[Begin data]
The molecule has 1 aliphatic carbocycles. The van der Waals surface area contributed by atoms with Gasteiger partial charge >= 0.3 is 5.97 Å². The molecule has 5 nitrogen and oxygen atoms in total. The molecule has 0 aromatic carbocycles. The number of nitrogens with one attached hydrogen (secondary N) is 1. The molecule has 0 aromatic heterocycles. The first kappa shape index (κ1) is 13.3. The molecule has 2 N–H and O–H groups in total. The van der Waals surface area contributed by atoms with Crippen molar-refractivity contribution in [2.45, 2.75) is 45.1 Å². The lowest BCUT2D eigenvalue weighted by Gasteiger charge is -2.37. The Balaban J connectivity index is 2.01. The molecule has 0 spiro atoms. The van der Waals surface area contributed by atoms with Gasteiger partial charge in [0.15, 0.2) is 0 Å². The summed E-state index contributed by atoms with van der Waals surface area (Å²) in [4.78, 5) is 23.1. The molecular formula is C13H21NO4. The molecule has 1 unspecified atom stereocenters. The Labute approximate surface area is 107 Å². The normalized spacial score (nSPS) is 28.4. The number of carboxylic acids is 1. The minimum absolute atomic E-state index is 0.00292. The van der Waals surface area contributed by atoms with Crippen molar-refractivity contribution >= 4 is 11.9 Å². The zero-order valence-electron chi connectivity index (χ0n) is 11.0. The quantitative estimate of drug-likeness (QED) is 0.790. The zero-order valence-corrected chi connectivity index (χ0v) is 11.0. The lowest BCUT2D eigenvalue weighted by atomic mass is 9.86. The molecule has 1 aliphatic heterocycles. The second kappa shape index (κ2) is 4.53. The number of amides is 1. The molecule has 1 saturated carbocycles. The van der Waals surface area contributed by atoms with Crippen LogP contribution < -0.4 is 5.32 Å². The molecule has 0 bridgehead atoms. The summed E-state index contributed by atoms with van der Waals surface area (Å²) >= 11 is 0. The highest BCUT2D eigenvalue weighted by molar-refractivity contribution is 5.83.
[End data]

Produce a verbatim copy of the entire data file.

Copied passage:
The molecule has 1 aliphatic carbocycles. The van der Waals surface area contributed by atoms with Gasteiger partial charge >= 0.3 is 5.97 Å². The molecule has 5 nitrogen and oxygen atoms in total. The molecule has 0 aromatic carbocycles. The number of nitrogens with one attached hydrogen (secondary N) is 1. The molecule has 0 aromatic heterocycles. The first kappa shape index (κ1) is 13.3. The molecule has 2 N–H and O–H groups in total. The van der Waals surface area contributed by atoms with Crippen molar-refractivity contribution in [2.45, 2.75) is 45.1 Å². The lowest BCUT2D eigenvalue weighted by Gasteiger charge is -2.37. The Balaban J connectivity index is 2.01. The molecule has 0 spiro atoms. The van der Waals surface area contributed by atoms with Gasteiger partial charge in [0.15, 0.2) is 0 Å². The summed E-state index contributed by atoms with van der Waals surface area (Å²) in [4.78, 5) is 23.1. The molecular formula is C13H21NO4. The molecule has 1 unspecified atom stereocenters. The Labute approximate surface area is 107 Å². The normalized spacial score (nSPS) is 28.4. The number of carboxylic acids is 1. The minimum absolute atomic E-state index is 0.00292. The van der Waals surface area contributed by atoms with Crippen molar-refractivity contribution >= 4 is 11.9 Å². The zero-order valence-electron chi connectivity index (χ0n) is 11.0. The quantitative estimate of drug-likeness (QED) is 0.790. The zero-order valence-corrected chi connectivity index (χ0v) is 11.0. The lowest BCUT2D eigenvalue weighted by atomic mass is 9.86. The molecule has 1 aliphatic heterocycles. The second kappa shape index (κ2) is 4.53. The number of amides is 1. The molecule has 1 saturated carbocycles. The van der Waals surface area contributed by atoms with Crippen LogP contribution < -0.4 is 5.32 Å². The molecule has 0 bridgehead atoms. The summed E-state index contributed by atoms with van der Waals surface area (Å²) >= 11 is 0. The highest BCUT2D eigenvalue weighted by molar-refractivity contribution is 5.83.